Full central funding of concessionary fares schemes, devolved local management of the Bus Service Operators Grant (BSOG) and pooled funding for roads maintenance are three key asks from council chiefs ahead of the July Spending Review.
Published today at the Local Government Association's (LGA) annual conference in Harrogate, the report A shared commitment claims councils could face a £9.5bn funding gap by 2020.
LGA chairman Cllr Gary Porter called for 'a more trusted partnership between central and local government' to prevent the funding crisis.
In tackling the £12bn local roads repair backlog for instance, councils called for 'joined up' co-commissioning with Highways England.
The boundary between strategic and local roads 'can at times be unclear, especially in the case of dual carriageways' the report states. In such cases, decisions should be taken collectively, with any savings resulting from this 'devolution' being used for local road maintenance with no overall impact on the national exchequer.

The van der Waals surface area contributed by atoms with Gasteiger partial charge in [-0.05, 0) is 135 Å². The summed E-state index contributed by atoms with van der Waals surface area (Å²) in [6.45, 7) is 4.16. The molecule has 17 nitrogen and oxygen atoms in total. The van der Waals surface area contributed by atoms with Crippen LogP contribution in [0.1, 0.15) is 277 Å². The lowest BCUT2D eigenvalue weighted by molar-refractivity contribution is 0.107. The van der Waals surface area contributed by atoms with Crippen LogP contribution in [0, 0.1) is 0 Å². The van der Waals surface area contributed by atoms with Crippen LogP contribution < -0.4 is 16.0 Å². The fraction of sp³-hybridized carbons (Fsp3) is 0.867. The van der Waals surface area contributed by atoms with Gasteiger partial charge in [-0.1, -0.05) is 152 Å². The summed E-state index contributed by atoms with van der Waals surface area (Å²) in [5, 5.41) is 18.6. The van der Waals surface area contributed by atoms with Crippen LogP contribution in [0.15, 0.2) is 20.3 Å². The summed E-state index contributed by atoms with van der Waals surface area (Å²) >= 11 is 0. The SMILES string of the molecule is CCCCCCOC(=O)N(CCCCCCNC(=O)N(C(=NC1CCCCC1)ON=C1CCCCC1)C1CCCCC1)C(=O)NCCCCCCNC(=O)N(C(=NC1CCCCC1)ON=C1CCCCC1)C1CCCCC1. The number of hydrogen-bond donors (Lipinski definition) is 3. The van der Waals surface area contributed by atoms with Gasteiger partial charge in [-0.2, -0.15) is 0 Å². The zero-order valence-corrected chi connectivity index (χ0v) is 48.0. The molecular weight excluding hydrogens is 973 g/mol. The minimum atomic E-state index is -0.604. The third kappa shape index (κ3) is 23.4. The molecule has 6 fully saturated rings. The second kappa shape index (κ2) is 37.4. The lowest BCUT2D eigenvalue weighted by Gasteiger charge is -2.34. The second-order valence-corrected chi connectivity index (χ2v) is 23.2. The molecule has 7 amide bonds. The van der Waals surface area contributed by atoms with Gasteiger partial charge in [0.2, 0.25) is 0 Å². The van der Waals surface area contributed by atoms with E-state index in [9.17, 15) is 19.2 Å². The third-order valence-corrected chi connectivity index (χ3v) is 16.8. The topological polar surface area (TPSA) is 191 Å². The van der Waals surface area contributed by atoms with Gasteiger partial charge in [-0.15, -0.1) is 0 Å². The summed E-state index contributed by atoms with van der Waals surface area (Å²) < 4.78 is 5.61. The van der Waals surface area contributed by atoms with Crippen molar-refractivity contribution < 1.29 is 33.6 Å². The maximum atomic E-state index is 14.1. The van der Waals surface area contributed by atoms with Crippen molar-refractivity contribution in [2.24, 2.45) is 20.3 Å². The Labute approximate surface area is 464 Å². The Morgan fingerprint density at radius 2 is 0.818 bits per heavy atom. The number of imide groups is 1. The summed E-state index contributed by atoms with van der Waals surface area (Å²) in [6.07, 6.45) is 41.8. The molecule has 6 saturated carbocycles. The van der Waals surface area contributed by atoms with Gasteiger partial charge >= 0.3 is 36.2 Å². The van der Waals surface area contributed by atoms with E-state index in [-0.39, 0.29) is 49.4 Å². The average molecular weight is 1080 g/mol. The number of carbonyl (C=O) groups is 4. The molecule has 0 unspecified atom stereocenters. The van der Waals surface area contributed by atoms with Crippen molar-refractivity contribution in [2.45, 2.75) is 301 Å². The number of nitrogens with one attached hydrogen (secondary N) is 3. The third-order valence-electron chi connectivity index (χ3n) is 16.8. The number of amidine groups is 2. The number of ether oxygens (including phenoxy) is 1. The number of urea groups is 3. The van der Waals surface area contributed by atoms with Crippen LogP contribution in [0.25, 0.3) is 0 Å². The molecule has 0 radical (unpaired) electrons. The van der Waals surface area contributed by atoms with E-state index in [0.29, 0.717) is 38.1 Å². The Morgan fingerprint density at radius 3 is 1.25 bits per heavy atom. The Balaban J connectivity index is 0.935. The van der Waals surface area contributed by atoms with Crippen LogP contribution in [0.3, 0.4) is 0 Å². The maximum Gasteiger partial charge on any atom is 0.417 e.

The LGA report states concessionary fare scheme funding has fallen by 27% between 2010/11 and 2014/15, while costs have risen by 5%.
The result is that councils have had to divert funding from other local bus services in order to fill the gap. It argues the only other option would be to let councils manage the accessibility of the scheme on the basis of local priorities within a looser but shared set of national outcomes.
On BSOG, council bosses want to ensure that commercially viable bus routes are not supported by public money, with public subsidies better targeted at those that may not be commercially viable.
It stresses that 70% of councils have cut funding for buses and that, since 2010, over 2,000 services have been cut, altered or withdrawn entirely. In response, it wants to see devolution of the grant to local level.
The LGA believes that its proposals are 'fiscally balanced' over the life of the current parliament, and will deliver 'directly cashable' savings of nearly £2bn by the end of it.